It is interesting to point out that female/female sex is not mention in the holiness code. Perhaps they were unaware of this practice? This seriously challenges the notion that authors of the Holiness Code had any concept of sexual orientation as we do today. They certainly had no concept of two members of the same sex, in a committed relationship. So what are they reacting to exactly? I think there is a clue in the story of Sodom and Gomorrah. I will assume this story is familiar, but just in case, it is found in Genesis 19.
The story of Sodom and Gomorrah is a myth which was used by the ancient Hebrews for two purposes: 1. To illustrate and reinforce the concept of hospitality. In the mosaic law the Hebrews were required to invite a fellow Hebrew into their home if they had no shelter and treat them with kindness and respect. This story is an illustration of that principle. 2. It also served the purpose of condemning the barbaric practice of surrounding tribes to rape outsiders in order to ?show them who?s boss?. Rape was often used in these days to signify tribal superiority and humiliate outsiders and was commonly used after winning a battle. So this story does NOT have to do with ?homosexuality? as we are discussing it now. The ancient Hebrews had no more of a concept of sexual orientation than they did that the Earth revolved around the sun or that there was not a giant ocean in the sky (the firmament).
The same can be said of the passages in the New Testament. In Romans 1 where Paul seemingly condemns homosexuality it is important to note that context is everything. At this time it was common place for mentors to have sexual relationships with their understudies. Paul may have been trying to separate the Church from this practice. Again, it is important to understand that Paul did not have any concept of sexual orientation or a committed homosexual relationship. He was responding to what anyone today would also condemn as either pedophilia or rape.
That pretty much covers everything the Bible has to say about homosexuality. The authors of the Bible certainly did not have the same understanding of human sexuality that we do today. They frequently condemned practices that today are commonplace and accepted by Christians everywhere such as women speaking in church or wearing head coverings. In addition, there are several things that the Bible does not condemn, such as polygamy or slavery, that are repugnant to almost all Christians.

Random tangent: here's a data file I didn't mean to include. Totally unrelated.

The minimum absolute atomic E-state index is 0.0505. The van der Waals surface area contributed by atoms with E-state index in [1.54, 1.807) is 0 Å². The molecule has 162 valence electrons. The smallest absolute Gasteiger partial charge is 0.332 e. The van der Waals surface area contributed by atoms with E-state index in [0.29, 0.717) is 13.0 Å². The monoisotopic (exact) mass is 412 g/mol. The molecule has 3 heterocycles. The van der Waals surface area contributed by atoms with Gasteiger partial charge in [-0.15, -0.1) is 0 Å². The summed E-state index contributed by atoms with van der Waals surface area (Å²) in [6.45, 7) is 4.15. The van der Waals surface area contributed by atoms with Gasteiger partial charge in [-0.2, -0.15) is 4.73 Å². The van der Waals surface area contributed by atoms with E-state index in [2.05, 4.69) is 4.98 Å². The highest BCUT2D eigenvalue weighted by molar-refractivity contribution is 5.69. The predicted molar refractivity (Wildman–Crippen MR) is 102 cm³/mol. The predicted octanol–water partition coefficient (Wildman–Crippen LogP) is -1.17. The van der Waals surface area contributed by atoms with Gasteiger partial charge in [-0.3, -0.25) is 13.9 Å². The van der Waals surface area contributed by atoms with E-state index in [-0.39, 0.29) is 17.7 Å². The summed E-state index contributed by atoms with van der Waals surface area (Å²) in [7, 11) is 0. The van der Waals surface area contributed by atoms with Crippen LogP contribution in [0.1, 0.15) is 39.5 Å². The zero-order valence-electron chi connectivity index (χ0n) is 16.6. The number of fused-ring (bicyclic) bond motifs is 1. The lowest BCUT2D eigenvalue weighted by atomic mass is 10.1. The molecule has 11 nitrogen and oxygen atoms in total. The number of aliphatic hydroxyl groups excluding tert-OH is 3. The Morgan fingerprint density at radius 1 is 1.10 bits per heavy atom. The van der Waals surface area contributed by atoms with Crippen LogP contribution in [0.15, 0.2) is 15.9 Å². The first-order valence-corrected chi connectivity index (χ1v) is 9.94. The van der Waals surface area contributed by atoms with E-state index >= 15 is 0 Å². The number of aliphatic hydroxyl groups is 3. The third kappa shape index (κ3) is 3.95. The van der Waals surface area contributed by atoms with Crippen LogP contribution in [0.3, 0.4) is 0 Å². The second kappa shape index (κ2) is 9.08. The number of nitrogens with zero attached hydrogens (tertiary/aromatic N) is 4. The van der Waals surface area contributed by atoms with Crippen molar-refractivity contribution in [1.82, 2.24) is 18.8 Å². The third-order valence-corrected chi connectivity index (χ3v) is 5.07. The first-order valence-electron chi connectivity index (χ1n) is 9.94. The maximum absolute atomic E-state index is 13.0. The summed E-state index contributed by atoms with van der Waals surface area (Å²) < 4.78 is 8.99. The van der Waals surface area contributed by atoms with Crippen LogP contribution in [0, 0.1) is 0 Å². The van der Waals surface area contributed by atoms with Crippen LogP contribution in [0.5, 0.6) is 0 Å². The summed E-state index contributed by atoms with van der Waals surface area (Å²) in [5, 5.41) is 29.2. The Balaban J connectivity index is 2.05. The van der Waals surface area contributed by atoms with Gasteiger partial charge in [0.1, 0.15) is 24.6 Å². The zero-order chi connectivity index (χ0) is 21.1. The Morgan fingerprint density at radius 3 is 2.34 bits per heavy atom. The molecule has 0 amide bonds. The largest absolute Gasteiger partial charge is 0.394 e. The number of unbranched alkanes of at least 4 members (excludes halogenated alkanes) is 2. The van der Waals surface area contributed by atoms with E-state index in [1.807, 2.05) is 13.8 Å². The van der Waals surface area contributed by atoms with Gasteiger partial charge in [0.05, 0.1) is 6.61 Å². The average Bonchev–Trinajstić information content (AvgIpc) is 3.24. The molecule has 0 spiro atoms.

So is homosexuality a sin?
If you are a Christian who follows the teachings of your church, and your church condemns homosexuality, I would like to ask a few questions:
Does your church allow women to speak?
Does your church require women to wear head coverings?
Does your church condemn slavery?
Does your church condemn polygamy?
And finally, after church lets out on Sunday morning, is it considered acceptable for you to enjoy a nice shrimp cocktail over lunch?
If the answer to any of these questions is yes, you may want to consider why you are so willing to uphold such a double standard. You say it is the "Word of God" yet it seems that it becomes pretty flexible in areas that inconvenience you or are irrelevant in a modern society. May I challenge you to apply the same skepticism to the traditions of the church that you do to everything outside it. We don't live in the bronze age. Isn't it time we let go of bronze age morality?
Ending The Theology of Hypocrisy starts with you.
Recent Posts 10